The total funding for MEHs has risen 3.5% since 2012, meaning a cut in real terms, due to inflation.
While DfE has increased their funding to £75m a year, local authority funding for MEHs has more than halved since 2012 from £14.3m to a mere £5.5m in 2016/7.
The next highest (and more slowly, but still declining) proportion of MEH income comes from school contributions, at 30%.
But this contribution, to our mind, is also under serious threat. Schools are struggling with budgets and in secondary schools, now burdened with the Ebacc success measure which does not include any of the arts, we have seen a devaluation of music as a subject.
It also means that hubs are not only having to do the work of connecting with schools and providing a service, but they have to ‘sell it’ to schools first, and schools are free not to engage with or take up the hubs’ offer. Consequently, not all schools or all pupils will have access to any of the hubs’ services, including even that basic minimum one term whole class ensemble teaching on one instrument.
The third highest proportion of hub income (rapidly rising 17% every year since 2012) comes from parents, to the tune now of £33m or 18% of MEHs total income.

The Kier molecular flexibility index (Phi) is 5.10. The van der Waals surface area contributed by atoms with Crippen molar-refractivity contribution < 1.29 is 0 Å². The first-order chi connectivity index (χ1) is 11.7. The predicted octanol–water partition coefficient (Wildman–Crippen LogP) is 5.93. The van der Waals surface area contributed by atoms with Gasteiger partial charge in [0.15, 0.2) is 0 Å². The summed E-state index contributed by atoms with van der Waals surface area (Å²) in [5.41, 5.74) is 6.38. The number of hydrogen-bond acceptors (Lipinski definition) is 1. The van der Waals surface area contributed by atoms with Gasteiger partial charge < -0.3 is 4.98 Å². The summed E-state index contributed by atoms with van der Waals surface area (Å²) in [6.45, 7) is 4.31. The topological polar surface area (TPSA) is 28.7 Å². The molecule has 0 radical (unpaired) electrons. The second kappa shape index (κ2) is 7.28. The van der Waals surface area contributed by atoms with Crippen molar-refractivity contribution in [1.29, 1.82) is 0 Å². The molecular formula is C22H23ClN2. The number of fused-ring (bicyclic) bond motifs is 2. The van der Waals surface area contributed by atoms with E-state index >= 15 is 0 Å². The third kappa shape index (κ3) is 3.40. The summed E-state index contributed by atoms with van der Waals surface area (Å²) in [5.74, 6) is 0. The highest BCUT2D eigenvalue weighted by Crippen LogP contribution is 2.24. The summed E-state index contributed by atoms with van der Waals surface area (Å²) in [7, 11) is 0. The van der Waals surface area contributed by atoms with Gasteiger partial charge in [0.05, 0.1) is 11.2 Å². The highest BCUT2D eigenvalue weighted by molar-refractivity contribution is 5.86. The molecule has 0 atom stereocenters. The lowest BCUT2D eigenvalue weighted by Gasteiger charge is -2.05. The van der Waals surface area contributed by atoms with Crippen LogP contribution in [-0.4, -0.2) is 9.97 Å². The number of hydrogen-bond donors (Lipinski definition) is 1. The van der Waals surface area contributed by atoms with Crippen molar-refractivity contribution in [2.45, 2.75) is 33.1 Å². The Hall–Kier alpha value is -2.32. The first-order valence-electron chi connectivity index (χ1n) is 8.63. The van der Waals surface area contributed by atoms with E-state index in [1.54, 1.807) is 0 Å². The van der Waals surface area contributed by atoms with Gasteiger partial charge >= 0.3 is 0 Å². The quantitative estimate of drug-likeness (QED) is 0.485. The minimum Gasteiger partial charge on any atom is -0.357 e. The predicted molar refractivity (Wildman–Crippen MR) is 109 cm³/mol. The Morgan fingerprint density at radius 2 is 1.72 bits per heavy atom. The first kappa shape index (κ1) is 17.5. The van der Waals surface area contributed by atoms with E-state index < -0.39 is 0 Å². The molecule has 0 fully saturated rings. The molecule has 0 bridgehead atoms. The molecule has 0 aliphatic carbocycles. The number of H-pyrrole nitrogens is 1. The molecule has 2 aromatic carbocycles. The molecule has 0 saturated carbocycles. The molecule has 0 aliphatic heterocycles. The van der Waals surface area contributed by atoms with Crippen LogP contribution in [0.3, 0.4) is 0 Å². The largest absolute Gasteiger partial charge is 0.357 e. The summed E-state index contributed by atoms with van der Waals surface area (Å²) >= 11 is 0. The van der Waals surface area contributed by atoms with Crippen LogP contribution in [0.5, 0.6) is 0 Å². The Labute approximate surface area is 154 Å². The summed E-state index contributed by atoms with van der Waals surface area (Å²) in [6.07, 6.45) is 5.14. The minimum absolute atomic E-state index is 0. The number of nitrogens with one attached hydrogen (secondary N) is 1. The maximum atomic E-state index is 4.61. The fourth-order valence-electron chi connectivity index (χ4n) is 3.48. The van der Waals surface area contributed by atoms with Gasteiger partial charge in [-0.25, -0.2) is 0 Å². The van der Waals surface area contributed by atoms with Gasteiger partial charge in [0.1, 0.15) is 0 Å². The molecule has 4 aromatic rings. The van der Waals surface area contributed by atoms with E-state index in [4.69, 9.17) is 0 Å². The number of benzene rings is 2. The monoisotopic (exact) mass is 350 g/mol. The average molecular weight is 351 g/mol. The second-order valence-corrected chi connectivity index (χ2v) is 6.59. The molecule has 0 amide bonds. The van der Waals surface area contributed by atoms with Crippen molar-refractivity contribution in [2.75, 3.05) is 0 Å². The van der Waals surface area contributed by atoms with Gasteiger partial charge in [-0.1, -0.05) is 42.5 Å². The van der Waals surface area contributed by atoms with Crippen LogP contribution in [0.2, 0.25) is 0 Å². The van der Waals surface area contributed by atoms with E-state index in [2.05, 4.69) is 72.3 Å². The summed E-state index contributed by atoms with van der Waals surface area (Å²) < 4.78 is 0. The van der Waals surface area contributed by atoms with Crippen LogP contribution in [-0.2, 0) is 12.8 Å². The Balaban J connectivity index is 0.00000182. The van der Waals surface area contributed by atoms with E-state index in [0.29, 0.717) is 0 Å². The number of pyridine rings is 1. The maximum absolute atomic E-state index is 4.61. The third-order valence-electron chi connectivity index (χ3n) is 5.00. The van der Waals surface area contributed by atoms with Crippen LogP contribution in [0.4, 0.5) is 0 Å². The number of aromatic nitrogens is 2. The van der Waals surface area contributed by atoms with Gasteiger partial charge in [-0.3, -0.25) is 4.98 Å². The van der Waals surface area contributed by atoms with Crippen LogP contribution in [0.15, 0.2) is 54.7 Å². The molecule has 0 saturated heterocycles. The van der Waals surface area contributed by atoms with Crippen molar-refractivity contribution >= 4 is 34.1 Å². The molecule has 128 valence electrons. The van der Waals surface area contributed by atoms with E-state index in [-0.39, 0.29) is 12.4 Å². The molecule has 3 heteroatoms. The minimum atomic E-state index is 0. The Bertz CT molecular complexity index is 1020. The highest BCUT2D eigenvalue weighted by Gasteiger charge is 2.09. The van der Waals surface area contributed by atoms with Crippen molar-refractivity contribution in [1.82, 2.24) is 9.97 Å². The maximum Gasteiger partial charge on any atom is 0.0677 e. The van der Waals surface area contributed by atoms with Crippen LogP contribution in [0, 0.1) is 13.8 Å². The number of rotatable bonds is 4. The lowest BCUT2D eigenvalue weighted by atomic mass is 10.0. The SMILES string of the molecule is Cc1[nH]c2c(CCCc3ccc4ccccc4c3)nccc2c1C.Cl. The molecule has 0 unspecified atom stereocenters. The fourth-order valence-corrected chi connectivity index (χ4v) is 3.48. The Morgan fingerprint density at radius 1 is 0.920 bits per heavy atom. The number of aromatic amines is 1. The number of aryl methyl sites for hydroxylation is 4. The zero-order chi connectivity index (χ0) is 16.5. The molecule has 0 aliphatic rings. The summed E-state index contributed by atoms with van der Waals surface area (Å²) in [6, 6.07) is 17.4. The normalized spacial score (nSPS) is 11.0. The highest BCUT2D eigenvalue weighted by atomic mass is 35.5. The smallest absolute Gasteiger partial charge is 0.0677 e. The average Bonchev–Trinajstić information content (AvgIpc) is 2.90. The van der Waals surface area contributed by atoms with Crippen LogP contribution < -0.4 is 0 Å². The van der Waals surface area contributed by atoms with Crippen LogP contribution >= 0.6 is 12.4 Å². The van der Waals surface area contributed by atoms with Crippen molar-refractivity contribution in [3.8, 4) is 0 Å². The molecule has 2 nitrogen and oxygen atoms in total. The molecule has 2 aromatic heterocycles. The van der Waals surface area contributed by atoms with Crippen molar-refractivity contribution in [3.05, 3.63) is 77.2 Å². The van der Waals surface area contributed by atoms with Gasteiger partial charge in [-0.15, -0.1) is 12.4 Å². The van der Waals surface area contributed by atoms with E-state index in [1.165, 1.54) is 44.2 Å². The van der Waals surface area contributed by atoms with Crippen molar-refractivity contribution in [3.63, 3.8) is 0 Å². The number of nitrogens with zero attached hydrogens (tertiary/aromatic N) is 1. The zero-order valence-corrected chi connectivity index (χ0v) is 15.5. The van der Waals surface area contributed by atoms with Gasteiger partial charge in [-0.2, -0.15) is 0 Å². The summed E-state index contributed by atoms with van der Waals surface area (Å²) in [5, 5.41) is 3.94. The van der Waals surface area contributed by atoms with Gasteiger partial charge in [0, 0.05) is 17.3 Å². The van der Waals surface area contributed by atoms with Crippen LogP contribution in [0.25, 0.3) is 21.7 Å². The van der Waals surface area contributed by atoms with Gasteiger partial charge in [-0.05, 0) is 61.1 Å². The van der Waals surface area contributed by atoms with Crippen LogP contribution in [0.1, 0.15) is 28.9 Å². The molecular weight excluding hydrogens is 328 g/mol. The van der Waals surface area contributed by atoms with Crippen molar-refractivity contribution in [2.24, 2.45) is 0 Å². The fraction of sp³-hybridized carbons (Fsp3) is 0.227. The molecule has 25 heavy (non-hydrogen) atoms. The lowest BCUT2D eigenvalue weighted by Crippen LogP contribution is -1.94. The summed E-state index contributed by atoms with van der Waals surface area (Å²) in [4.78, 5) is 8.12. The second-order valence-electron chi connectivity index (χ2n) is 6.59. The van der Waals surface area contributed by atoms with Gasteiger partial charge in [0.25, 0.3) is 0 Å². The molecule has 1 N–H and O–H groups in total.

These nations determine their own education policies. Scotland has Instrumental Music Services, a discretionary service provided by local authorities, and there is an annual survey published on their performance.
Leisure-time trombonist Ralph Riddiough’s successful petition has really got things moving and we’ll keep you updated with progress. Watch his session in the Scottish Parliament’s petition committee, backed by professional trumpet player Mick Cooke and our manager in Scotland, Alison Reeves (a fiddle player).
In Wales, the Assembly is now paying attention to the crisis, caused by councils’ budgetary woes, after the delivery of the Hitting The Right Note report into music education from one of its committees this summer, leading to much feedback and a discussion in the Senedd this month (at about 2 hrs in).